Before I began my analysis, I wanted to pick out 3 videos that I felt would give me a solid overview of technology from different contexts.
I examined Case 1 – a secondary STEM “shop” class, Case 5 – an elementary science classroom, and Case 6 – a middle school life science class.
As I examined each of the cases, I noticed that a recurring issue that teachers would often face was their personal lack of knowledge in how to use the technology. From statements made by the preservice teachers, retiring teacher and current teachers, they found they were most successful when approaching technology as a team. Students were often the solution to teachers who struggled to get started. They all learned by doing, by becoming self-taught and self-directed. I wonder how much time needs to go into finding which technologies are worth exploring with the students if the technology is not already familiar with the teacher?
Another issue that was raised was time. Teachers in these cases felt they sometimes struggled juggling the curriculum with the technology integration. Interestingly enough, however, none of the students mentioned feeling pressured from time when applying aspects of technology to science or math. Often it felt “seamless” and was “infused” within what they were working on (Case 5). Teacher M in case 1 did a miraculous job of explaining how he overcame this issue by using complex layering of the projects and making sure it related to real life problems. Through a problem-based approach, he would knock off multiple areas of the curriculum and beyond. Meanwhile, the students were applying and analyzing a variety of aspects in their learning that a traditional class could not accommodate.
Throughout the cases, many similarities arose in how the technology was being used successfully. Self-direction was a key component for the teacher and students to be risk-takers. Having some students become experts, many more were able to learn from each other as well. This tied into the collaboration aspect that was prevalent in each. Although some classes became loud, such as the class in case 5, there were many opportunities for students to get up and discuss their ideas with others. I really liked Teacher C’s method of creating a collaborative class atmosphere by taking the role of ‘coach’ for a ‘team’ rather than an instructor for her pupils.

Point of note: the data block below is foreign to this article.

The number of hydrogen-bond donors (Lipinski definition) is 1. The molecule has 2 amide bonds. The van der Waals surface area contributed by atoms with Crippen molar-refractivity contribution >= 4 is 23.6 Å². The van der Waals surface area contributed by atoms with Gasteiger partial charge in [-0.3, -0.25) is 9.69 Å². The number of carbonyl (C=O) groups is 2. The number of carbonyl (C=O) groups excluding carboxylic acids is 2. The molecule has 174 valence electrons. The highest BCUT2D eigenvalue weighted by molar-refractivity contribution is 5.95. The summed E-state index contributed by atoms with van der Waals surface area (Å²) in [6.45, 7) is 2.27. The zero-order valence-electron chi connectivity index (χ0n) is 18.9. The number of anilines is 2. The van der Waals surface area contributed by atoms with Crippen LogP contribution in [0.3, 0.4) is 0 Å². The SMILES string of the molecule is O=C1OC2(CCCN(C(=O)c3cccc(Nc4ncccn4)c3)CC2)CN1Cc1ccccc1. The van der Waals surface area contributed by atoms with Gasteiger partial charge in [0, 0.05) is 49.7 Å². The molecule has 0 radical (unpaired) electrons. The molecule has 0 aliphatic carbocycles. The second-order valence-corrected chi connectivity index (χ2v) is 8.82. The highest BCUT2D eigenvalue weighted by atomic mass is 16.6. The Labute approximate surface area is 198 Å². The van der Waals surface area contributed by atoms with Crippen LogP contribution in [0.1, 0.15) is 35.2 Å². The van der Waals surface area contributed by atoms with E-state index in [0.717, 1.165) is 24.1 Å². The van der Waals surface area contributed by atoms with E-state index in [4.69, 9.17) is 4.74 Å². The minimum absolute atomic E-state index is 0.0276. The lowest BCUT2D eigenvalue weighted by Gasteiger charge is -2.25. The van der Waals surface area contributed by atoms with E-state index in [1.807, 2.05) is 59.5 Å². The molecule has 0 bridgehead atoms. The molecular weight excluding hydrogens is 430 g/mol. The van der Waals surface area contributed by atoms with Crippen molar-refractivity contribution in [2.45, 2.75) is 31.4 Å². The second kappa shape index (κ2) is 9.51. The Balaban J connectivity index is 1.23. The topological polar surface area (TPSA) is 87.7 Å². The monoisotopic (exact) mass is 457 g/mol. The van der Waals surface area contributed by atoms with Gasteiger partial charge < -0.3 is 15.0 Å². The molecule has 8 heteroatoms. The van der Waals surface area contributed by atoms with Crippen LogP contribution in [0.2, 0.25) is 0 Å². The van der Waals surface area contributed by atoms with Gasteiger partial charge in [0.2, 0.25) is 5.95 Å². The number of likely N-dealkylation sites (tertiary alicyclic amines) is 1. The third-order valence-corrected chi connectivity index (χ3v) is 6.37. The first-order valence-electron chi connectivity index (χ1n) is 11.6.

Finally, it seemed that project-based or problem-based learning was an important component to successfully apply technology within the classroom. Students were no longer exploring a single concept, but were exploring a complex layering of real-life issues within a project. Case 1 presented a bridge building project that had the students question what the components for the construction might be. It was not explicitly stated, and neither were the techniques that they ended up discovering. I loved how open each project question was that Teacher M presented. Once the students had completed the project, the challenge wasn’t over. The teacher added another layer of making the structure as light as possible, exploring tension from an entirely new lens. This method of teaching using real-life problems seems to overcome issues of time, by combining multiple curricula, and knowledge, by making it a collaborative process.
In a science or STEM specific classroom in secondary such as this, the approach appears to be relatively simple to implement, given the expertise of the teacher in that field. In the elementary classroom, however, where teachers have more general knowledge, how might these problem-based projects be created, I wonder? How do we make good use of technology and make it applicable to the problems they are exploring if the science and math content at that level is so vast?